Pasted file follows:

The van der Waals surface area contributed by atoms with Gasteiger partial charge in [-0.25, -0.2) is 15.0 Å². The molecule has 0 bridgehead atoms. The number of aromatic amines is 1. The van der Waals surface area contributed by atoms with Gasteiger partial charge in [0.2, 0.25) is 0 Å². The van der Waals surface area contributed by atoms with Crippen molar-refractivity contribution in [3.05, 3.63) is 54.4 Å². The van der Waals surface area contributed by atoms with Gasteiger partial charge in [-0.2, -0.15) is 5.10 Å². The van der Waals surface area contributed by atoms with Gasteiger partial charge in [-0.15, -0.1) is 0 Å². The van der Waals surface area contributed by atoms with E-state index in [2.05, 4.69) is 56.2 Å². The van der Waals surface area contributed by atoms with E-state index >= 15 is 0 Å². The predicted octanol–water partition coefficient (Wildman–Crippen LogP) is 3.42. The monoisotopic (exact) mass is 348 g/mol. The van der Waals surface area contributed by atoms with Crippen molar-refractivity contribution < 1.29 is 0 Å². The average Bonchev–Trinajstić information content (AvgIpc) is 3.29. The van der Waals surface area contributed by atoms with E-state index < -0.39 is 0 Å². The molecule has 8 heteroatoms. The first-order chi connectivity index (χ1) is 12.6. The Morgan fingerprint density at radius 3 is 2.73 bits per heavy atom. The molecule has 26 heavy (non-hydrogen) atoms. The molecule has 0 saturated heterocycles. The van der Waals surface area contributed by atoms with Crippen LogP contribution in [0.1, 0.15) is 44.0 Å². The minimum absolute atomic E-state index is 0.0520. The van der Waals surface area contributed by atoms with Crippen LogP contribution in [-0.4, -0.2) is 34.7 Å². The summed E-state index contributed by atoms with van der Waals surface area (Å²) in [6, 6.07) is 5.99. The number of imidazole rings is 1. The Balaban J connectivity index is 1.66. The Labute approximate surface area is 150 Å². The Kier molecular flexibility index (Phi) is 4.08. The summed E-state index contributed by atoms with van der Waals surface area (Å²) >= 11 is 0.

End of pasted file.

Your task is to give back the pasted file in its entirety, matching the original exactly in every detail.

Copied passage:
The van der Waals surface area contributed by atoms with Gasteiger partial charge in [-0.25, -0.2) is 15.0 Å². The molecule has 0 bridgehead atoms. The number of aromatic amines is 1. The van der Waals surface area contributed by atoms with Gasteiger partial charge in [0.2, 0.25) is 0 Å². The van der Waals surface area contributed by atoms with Crippen molar-refractivity contribution in [3.05, 3.63) is 54.4 Å². The van der Waals surface area contributed by atoms with Gasteiger partial charge in [-0.2, -0.15) is 5.10 Å². The van der Waals surface area contributed by atoms with Gasteiger partial charge in [-0.15, -0.1) is 0 Å². The van der Waals surface area contributed by atoms with E-state index in [2.05, 4.69) is 56.2 Å². The van der Waals surface area contributed by atoms with E-state index >= 15 is 0 Å². The predicted octanol–water partition coefficient (Wildman–Crippen LogP) is 3.42. The monoisotopic (exact) mass is 348 g/mol. The van der Waals surface area contributed by atoms with Crippen molar-refractivity contribution < 1.29 is 0 Å². The average Bonchev–Trinajstić information content (AvgIpc) is 3.29. The van der Waals surface area contributed by atoms with E-state index < -0.39 is 0 Å². The molecule has 8 heteroatoms. The first-order chi connectivity index (χ1) is 12.6. The Morgan fingerprint density at radius 3 is 2.73 bits per heavy atom. The molecule has 26 heavy (non-hydrogen) atoms. The molecule has 0 saturated heterocycles. The van der Waals surface area contributed by atoms with Crippen LogP contribution in [0.1, 0.15) is 44.0 Å². The minimum absolute atomic E-state index is 0.0520. The van der Waals surface area contributed by atoms with Crippen LogP contribution in [-0.4, -0.2) is 34.7 Å². The summed E-state index contributed by atoms with van der Waals surface area (Å²) in [6, 6.07) is 5.99. The number of imidazole rings is 1. The Balaban J connectivity index is 1.66. The Labute approximate surface area is 150 Å². The Kier molecular flexibility index (Phi) is 4.08. The summed E-state index contributed by atoms with van der Waals surface area (Å²) >= 11 is 0.